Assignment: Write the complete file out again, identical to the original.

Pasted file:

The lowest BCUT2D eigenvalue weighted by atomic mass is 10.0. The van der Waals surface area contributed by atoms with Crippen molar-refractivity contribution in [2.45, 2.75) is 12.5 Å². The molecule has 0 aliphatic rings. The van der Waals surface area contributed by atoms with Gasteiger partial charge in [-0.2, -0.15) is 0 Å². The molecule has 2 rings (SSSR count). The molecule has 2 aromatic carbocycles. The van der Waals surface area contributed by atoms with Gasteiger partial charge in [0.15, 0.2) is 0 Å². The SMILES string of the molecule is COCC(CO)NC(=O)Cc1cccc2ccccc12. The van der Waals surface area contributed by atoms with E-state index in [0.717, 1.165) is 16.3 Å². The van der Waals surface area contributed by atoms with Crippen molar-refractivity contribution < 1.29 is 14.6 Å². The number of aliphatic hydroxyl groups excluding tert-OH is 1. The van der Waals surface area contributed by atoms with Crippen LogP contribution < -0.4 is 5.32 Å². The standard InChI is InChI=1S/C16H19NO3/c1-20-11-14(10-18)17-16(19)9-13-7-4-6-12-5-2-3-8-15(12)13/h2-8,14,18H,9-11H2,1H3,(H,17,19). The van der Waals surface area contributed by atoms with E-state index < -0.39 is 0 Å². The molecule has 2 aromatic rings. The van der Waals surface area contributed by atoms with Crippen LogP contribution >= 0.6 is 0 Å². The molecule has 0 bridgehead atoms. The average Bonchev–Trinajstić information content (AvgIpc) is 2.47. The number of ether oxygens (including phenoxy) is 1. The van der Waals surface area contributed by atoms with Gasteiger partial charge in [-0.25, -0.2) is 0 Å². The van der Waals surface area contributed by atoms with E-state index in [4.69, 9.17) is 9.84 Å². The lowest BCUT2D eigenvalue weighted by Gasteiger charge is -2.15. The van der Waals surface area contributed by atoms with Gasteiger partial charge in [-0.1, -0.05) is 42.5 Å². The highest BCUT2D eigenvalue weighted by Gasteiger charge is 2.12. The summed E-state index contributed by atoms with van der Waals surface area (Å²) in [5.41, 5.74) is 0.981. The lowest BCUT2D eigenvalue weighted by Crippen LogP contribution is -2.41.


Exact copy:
The lowest BCUT2D eigenvalue weighted by atomic mass is 10.0. The van der Waals surface area contributed by atoms with Crippen molar-refractivity contribution in [2.45, 2.75) is 12.5 Å². The molecule has 0 aliphatic rings. The van der Waals surface area contributed by atoms with Gasteiger partial charge in [-0.2, -0.15) is 0 Å². The molecule has 2 rings (SSSR count). The molecule has 2 aromatic carbocycles. The van der Waals surface area contributed by atoms with Gasteiger partial charge in [0.15, 0.2) is 0 Å². The SMILES string of the molecule is COCC(CO)NC(=O)Cc1cccc2ccccc12. The van der Waals surface area contributed by atoms with E-state index in [0.717, 1.165) is 16.3 Å². The van der Waals surface area contributed by atoms with Crippen molar-refractivity contribution < 1.29 is 14.6 Å². The number of aliphatic hydroxyl groups excluding tert-OH is 1. The van der Waals surface area contributed by atoms with Crippen LogP contribution < -0.4 is 5.32 Å². The standard InChI is InChI=1S/C16H19NO3/c1-20-11-14(10-18)17-16(19)9-13-7-4-6-12-5-2-3-8-15(12)13/h2-8,14,18H,9-11H2,1H3,(H,17,19). The van der Waals surface area contributed by atoms with E-state index < -0.39 is 0 Å². The molecule has 2 aromatic rings. The van der Waals surface area contributed by atoms with Crippen LogP contribution >= 0.6 is 0 Å². The molecule has 0 bridgehead atoms. The average Bonchev–Trinajstić information content (AvgIpc) is 2.47. The number of ether oxygens (including phenoxy) is 1. The van der Waals surface area contributed by atoms with Gasteiger partial charge in [-0.25, -0.2) is 0 Å². The van der Waals surface area contributed by atoms with E-state index in [4.69, 9.17) is 9.84 Å². The lowest BCUT2D eigenvalue weighted by Gasteiger charge is -2.15. The van der Waals surface area contributed by atoms with Gasteiger partial charge in [-0.1, -0.05) is 42.5 Å². The highest BCUT2D eigenvalue weighted by Gasteiger charge is 2.12. The summed E-state index contributed by atoms with van der Waals surface area (Å²) in [5.41, 5.74) is 0.981. The lowest BCUT2D eigenvalue weighted by Crippen LogP contribution is -2.41.